Grammy-winning singer Harry Belafonte, an entertainment giant and civil rights icon, has died. He was 96.
Belafonte died of congestive heart failure at his New York home. His wife Pamela Belafonte was by his side, shares publicist Ken Sunshine. Belafonte is perhaps most well-known for his hit, “Banana Boat Song (Day-O),” and its familiar refrain. Belafonte scaled back his entertainment activities in the 1960s to become a celebrity activist, joining the civil rights movement through protest marches, benefit concerts, and became an organizer of events like this.
Belafonte worked closely with the Rev. Martin Luther King Jr., helping him financially while speaking on his behalf with politicians and other celebrities. In more recent years, he scolded Jay-Z and Beyoncé, saying they’ve failed to meet their ‘social responsibilities’ as pillars of the Black celeb community.
During an interview in which he was asked if he was happy with the image of members of minorities in Hollywood, Belafonte minced no words. “Not at all,” he told the reporter. “They have not told the history of our people, nothing of who we are. We are still looking. And I think one of the great abuses of this modern time is that we should have such high-profile artists, powerful celebrities. But they have turned their back on social responsibility. That goes for Jay-Z and Beyonce, for example. Give me Bruce Springsteen, and now you’re talking. I really think he is black.”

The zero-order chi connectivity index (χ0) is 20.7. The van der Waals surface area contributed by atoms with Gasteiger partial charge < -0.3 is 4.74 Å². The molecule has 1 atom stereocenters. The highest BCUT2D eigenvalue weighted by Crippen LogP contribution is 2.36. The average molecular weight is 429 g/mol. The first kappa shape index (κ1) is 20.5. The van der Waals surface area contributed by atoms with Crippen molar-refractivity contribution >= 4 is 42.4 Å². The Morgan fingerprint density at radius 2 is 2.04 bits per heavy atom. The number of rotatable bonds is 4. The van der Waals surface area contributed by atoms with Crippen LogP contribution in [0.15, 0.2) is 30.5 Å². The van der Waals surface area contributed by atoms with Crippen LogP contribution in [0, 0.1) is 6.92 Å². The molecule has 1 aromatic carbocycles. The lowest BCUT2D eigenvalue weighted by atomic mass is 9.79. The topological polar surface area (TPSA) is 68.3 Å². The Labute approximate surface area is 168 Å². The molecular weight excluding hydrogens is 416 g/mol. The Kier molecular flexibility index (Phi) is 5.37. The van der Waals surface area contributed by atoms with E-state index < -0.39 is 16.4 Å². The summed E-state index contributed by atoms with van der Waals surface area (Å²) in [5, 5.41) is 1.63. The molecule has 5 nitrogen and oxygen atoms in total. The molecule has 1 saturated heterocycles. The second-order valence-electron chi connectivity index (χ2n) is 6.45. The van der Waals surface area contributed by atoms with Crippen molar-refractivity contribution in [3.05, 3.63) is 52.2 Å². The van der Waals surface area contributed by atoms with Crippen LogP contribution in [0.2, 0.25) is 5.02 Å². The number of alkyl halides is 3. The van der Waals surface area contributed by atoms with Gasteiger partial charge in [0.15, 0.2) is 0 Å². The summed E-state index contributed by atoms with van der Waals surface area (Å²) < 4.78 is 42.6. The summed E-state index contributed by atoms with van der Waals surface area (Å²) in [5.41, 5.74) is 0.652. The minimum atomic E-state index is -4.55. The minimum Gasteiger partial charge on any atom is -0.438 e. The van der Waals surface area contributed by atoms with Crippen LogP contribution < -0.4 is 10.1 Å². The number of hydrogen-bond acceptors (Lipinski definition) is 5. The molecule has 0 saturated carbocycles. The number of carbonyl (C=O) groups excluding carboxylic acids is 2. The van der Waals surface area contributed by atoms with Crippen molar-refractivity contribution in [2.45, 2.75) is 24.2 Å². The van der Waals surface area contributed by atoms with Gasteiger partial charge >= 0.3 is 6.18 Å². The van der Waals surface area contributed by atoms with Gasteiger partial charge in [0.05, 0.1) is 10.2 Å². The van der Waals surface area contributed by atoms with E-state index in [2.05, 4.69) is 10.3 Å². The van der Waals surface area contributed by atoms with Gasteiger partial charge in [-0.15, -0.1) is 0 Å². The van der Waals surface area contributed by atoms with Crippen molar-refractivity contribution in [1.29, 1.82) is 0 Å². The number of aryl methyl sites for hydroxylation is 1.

Harry Belafonte has been a major artist since the 1950s. He won a Tony Award in 1954 for his starring role in John Murray Anderson’s ‘Almanac.’ In 1959, he became the first Black performer to win an Emmy for the TV special, ‘Tonight with Harry Belafonte.’ Belafonte’s 1957 movie “Island in the Sun” was banned across much of the South because of the film’s interracial romance between Belafonte and Joan Fontaine.
He released “Calypso,” in 1955, which became the first offically certified million-selling album by a solo performer. It also earned Belafonte the nickname ‘King of Calypso’ and began an infatuation with Caribbean rhythm. “Harry was the best balladeer in the land and everybody knew it,” Bob Dylan wrote of the singer. “Harry was that rare type of character that radiates greatness, and you hope that some of it rubs off on you.”